Mobilehome Parks’ Super-Priority Status in California Bolstered with Attorneys’ Fees Against Lenders
If you service or own loans secured by mobile/manufactured homes in California, your letter to Santa was lost in the mail. The California Court of Appeals delivered a lump of coal for mobile home lenders by confirming California law affords mobile home parks super-priority status over other lenders/lienholders in conducting sales of homes for defaulted borrowers, and holding that same law now entitles those parks to attorneys’ fees if they bring a quiet title action to confirm the sold-property is free and clear of your liens.
It’s a call that no employer wants to receive – there has been a complaint of harassment and you must decide how to move forward. With the substantial media scrutiny surrounding harassment claims, most employers may feel that they are in a no-win position. But that isn’t entirely true, if the employer is sufficiently proactive. In two 1983 cases, the Supreme Court created an affirmative defense to hostile environment harassment claims when an employer can show that they: (1) exercised “reasonable care” to prevent harassment from occurring - typically shown by establishing and enforcing a meaningful company policy prohibiting harassment; (2) conducted a “swift and remedial” investigation of harassment claims once they “knew or should have known” of the behavior; and (3) took steps reasonably calculated to keep the harassment from happening again. If you’ve been reading our previous articles, you should have no problem meeting the first prong. This month, we want to focus on the elusive second prong of workplace investigations and help employers swiftly and effectively respond when necessary.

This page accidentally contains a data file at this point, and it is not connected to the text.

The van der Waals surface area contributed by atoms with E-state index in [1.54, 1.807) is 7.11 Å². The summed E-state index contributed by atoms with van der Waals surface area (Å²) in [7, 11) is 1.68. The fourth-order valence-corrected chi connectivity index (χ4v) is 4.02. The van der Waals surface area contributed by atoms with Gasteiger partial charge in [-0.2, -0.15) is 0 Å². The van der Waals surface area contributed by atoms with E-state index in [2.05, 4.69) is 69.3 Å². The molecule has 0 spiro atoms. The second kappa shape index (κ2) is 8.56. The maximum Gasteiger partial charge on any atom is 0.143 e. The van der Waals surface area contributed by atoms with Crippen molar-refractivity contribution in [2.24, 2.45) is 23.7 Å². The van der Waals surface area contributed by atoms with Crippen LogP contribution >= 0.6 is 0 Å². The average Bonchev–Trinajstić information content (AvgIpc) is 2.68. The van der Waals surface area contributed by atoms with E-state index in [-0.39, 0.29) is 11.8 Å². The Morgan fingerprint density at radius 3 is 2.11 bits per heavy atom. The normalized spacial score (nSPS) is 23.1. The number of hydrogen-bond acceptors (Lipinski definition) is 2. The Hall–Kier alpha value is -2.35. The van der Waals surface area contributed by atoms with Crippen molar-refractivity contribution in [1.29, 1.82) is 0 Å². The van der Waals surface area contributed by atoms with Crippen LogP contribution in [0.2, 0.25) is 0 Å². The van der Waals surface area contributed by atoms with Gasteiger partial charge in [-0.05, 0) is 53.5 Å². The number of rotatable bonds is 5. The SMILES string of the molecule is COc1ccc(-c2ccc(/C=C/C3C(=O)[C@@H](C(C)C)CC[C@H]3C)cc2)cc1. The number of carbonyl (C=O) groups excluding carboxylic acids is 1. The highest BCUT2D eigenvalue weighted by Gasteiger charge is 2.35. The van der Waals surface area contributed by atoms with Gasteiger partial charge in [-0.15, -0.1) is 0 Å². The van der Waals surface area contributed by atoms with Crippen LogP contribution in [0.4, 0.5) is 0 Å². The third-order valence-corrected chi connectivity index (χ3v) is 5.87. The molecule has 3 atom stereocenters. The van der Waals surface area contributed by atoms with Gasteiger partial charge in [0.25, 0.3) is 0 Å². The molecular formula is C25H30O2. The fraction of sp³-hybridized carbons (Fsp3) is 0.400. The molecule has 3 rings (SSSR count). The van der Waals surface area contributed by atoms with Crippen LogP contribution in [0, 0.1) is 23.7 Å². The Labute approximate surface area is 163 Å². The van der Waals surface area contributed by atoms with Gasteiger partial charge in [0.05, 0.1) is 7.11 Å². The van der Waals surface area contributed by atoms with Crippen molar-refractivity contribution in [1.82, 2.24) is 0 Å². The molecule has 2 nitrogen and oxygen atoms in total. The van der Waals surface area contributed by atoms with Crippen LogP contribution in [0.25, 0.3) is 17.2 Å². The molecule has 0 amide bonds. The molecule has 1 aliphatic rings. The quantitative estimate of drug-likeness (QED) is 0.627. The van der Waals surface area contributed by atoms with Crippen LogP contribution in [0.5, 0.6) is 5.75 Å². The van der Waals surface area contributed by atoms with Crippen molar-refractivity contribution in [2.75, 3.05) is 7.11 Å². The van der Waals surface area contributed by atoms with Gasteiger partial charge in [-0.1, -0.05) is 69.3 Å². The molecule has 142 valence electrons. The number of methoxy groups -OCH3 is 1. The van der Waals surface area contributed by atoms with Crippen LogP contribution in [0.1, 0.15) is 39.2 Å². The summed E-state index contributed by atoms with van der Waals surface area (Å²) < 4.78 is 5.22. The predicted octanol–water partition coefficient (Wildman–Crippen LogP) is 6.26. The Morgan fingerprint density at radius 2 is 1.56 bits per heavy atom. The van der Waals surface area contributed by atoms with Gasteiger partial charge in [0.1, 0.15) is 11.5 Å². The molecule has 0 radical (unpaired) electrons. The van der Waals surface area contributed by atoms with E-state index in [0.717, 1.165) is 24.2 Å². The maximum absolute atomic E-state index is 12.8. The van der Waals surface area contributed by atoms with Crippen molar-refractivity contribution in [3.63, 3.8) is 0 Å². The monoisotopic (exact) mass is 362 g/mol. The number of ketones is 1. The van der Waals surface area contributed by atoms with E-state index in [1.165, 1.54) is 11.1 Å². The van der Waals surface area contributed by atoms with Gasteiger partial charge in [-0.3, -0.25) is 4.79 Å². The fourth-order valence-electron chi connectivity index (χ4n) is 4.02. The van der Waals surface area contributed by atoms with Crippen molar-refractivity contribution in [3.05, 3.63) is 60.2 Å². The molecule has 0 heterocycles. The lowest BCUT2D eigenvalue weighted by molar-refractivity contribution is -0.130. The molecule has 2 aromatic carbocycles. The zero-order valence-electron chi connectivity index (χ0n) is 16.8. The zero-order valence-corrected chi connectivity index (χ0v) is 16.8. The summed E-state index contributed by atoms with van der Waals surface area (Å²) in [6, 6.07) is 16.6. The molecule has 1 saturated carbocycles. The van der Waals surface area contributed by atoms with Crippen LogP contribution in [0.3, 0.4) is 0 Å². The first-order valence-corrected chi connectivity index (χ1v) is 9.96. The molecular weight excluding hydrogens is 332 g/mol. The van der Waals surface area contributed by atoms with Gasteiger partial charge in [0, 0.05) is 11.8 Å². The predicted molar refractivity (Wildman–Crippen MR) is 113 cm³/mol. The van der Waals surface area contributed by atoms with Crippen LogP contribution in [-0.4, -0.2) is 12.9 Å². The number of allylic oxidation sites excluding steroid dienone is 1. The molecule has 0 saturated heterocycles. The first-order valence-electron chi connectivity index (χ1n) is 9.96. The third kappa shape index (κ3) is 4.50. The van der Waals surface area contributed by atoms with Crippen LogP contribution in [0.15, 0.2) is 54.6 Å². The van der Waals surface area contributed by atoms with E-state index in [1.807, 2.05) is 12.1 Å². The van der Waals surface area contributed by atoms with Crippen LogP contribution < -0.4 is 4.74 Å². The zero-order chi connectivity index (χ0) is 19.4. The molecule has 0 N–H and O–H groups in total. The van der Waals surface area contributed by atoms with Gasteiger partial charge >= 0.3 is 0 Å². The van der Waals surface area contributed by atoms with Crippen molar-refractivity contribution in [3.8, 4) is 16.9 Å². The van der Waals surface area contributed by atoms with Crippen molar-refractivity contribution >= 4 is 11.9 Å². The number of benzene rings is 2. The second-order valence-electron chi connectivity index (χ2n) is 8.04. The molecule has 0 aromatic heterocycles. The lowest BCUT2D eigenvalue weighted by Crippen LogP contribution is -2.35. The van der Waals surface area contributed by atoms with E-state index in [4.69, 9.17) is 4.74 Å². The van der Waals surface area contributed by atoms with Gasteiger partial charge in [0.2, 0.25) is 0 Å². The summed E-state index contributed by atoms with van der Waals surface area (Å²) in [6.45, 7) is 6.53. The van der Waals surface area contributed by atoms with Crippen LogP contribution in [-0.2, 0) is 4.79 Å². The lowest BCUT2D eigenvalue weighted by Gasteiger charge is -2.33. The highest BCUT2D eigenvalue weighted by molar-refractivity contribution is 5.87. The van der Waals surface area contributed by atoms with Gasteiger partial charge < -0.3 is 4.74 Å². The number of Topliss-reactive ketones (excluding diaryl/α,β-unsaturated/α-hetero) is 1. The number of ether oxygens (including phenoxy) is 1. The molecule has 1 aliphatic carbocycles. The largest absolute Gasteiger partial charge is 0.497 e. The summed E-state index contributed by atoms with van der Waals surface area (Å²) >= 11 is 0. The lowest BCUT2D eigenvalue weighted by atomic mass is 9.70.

“I am not young enough to know everything.” ― Oscar Wilde
No. We're not referring to the frenzy around the Dynamex decision and the imminent legislative expansion by Sacramento in AB 5 (although if you're an organization that classifies any of its workers as Independent Contractors, we need to talk). We're addressing an issue that is likely to be relevant to a more significant swath of employers. Oscar Wilde wisely observed that age and experience tend to instill some humility in us—we simply don’t know it all. His timeless aphorism also holds some lessons for California employers, among them that (1) older employees supply much-needed wisdom and skill to the workplace, and (2) assuming that your old way of thinking is right can be downright foolhardy. Faced with an older workforce, employers would be well-advised to keep Oscar Wilde in mind, understanding the benefits and challenges of an aging demographic.